Back at the start of 2020, interest in ghost kitchens started to rise. In 2021, it exploded. Now 2022 is looking to be another stellar year for this segment.
Ghost kitchens are, essentially, commercial kitchens with no attached front-of-house or drive-through service. These properties have been turning heads and profits lately, thanks in part to our nation’s increasingly insatiable desire for food delivery.
Who uses ghost kitchens?
Both internet-only and brick-and-mortar restaurants use ghost kitchens, but for different reasons. For internet-based eateries, it’s where everything happens. For traditional restaurants, they may rent space to allow for faster response times for delivery orders.
Ghost kitchens benefit from not needing central locations in expensive neighborhoods to work. They can go wherever the rent is cheap, so long as delivery personnel can come and go with ease.
Investors are interested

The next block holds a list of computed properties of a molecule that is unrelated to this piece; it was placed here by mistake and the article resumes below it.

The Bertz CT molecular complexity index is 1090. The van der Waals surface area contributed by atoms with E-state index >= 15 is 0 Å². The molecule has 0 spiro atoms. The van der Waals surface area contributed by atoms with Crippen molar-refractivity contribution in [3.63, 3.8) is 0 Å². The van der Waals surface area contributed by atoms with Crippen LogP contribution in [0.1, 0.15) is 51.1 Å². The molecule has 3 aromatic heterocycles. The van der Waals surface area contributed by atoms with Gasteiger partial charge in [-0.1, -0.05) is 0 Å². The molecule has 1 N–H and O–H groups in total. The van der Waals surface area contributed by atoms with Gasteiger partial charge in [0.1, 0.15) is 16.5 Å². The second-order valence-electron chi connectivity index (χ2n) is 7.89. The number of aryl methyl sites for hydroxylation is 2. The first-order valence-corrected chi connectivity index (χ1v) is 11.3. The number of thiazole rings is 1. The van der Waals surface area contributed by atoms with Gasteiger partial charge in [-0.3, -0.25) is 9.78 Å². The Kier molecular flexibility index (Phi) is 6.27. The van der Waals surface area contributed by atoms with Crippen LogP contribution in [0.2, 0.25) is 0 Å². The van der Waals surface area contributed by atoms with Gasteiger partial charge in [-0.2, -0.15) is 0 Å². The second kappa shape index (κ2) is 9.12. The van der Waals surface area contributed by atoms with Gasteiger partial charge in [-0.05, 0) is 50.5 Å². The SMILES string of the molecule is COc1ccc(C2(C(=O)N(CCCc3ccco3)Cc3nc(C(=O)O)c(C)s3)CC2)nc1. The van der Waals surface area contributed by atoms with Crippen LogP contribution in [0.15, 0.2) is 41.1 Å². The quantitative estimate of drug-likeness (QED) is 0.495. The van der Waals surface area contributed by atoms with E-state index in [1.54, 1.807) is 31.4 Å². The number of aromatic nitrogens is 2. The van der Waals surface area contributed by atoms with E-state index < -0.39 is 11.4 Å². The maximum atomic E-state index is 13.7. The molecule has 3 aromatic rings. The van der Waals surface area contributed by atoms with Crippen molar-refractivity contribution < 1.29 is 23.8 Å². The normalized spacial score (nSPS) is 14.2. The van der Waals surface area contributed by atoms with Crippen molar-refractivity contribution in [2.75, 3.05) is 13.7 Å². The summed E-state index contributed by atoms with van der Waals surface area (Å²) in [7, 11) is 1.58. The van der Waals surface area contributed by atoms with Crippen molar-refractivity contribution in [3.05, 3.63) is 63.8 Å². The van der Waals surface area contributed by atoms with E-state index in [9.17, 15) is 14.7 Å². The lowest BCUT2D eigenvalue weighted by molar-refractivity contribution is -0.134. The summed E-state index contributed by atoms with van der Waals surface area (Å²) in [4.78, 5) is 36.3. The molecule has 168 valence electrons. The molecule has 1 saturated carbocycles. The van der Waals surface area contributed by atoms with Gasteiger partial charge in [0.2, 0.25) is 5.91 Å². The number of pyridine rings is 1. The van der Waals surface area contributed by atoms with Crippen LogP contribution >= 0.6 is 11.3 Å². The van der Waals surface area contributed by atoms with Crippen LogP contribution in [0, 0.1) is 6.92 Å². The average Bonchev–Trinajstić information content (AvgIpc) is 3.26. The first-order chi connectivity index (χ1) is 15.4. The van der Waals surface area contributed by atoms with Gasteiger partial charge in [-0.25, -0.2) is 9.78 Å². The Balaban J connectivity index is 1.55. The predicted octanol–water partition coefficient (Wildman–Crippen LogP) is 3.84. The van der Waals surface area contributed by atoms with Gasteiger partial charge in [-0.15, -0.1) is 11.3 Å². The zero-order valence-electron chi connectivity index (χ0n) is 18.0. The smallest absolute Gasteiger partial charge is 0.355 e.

Some estimates predict ghost kitchens will account for more than 20% of the restaurant industry by 2025. With numbers like that, they appear to be more of an industry pivot than a trend.
That’s what operations like Kitchen United are banking on. They recently opened their third location in New York City. They also acquired a different ghost kitchen operator and software developer, Zuul. With expansion plans for multiple metro markets across the country, they’re running with full confidence that ghost kitchens are only going to increase in popularity over the coming years.
So far, that prediction seems to be right.